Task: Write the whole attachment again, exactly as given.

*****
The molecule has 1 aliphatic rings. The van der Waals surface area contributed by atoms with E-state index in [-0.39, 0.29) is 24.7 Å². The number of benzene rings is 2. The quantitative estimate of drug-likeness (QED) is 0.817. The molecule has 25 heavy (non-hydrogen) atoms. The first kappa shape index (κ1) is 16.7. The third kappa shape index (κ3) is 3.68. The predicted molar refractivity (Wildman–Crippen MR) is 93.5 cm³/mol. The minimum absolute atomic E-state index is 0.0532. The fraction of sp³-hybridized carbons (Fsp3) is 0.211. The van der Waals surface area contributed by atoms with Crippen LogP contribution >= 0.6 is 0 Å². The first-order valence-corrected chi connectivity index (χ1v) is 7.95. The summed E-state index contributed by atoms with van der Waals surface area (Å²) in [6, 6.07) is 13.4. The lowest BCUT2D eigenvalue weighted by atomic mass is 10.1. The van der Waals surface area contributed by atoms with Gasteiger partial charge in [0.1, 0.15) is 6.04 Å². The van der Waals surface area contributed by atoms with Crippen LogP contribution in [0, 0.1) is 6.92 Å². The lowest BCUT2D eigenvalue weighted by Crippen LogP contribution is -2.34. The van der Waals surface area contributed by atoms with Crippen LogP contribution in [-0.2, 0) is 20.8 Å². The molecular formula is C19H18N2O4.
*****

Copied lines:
The molecule has 1 aliphatic rings. The van der Waals surface area contributed by atoms with E-state index in [-0.39, 0.29) is 24.7 Å². The number of benzene rings is 2. The quantitative estimate of drug-likeness (QED) is 0.817. The molecule has 25 heavy (non-hydrogen) atoms. The first kappa shape index (κ1) is 16.7. The third kappa shape index (κ3) is 3.68. The predicted molar refractivity (Wildman–Crippen MR) is 93.5 cm³/mol. The minimum absolute atomic E-state index is 0.0532. The fraction of sp³-hybridized carbons (Fsp3) is 0.211. The van der Waals surface area contributed by atoms with Crippen LogP contribution >= 0.6 is 0 Å². The first-order valence-corrected chi connectivity index (χ1v) is 7.95. The summed E-state index contributed by atoms with van der Waals surface area (Å²) in [6, 6.07) is 13.4. The lowest BCUT2D eigenvalue weighted by atomic mass is 10.1. The van der Waals surface area contributed by atoms with Gasteiger partial charge in [0.1, 0.15) is 6.04 Å². The van der Waals surface area contributed by atoms with Crippen LogP contribution in [0, 0.1) is 6.92 Å². The lowest BCUT2D eigenvalue weighted by Crippen LogP contribution is -2.34. The van der Waals surface area contributed by atoms with Crippen LogP contribution in [-0.2, 0) is 20.8 Å². The molecular formula is C19H18N2O4.